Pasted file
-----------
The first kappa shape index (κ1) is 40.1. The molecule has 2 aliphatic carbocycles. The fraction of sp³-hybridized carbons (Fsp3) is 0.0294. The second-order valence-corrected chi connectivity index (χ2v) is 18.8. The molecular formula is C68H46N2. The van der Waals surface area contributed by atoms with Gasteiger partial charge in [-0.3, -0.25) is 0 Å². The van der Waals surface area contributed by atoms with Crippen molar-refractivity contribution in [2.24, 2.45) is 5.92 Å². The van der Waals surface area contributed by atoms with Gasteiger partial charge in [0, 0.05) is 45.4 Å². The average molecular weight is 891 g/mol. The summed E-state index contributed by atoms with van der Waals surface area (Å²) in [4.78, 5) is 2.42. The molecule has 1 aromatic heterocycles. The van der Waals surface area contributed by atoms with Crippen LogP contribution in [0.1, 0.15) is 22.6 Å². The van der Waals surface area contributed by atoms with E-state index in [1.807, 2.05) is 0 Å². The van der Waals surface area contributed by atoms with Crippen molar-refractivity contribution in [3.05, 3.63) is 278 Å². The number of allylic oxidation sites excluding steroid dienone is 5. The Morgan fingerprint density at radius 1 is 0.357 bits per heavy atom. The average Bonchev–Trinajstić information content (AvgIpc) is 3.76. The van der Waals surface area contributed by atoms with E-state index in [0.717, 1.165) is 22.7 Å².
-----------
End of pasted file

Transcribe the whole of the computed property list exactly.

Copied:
The first kappa shape index (κ1) is 40.1. The molecule has 2 aliphatic carbocycles. The fraction of sp³-hybridized carbons (Fsp3) is 0.0294. The second-order valence-corrected chi connectivity index (χ2v) is 18.8. The molecular formula is C68H46N2. The van der Waals surface area contributed by atoms with Gasteiger partial charge in [-0.3, -0.25) is 0 Å². The van der Waals surface area contributed by atoms with Crippen molar-refractivity contribution in [2.24, 2.45) is 5.92 Å². The van der Waals surface area contributed by atoms with Gasteiger partial charge in [0, 0.05) is 45.4 Å². The average molecular weight is 891 g/mol. The summed E-state index contributed by atoms with van der Waals surface area (Å²) in [4.78, 5) is 2.42. The molecule has 1 aromatic heterocycles. The van der Waals surface area contributed by atoms with Crippen LogP contribution in [0.1, 0.15) is 22.6 Å². The van der Waals surface area contributed by atoms with E-state index in [1.807, 2.05) is 0 Å². The van der Waals surface area contributed by atoms with Crippen molar-refractivity contribution in [3.05, 3.63) is 278 Å². The number of allylic oxidation sites excluding steroid dienone is 5. The Morgan fingerprint density at radius 1 is 0.357 bits per heavy atom. The average Bonchev–Trinajstić information content (AvgIpc) is 3.76. The van der Waals surface area contributed by atoms with E-state index in [0.717, 1.165) is 22.7 Å².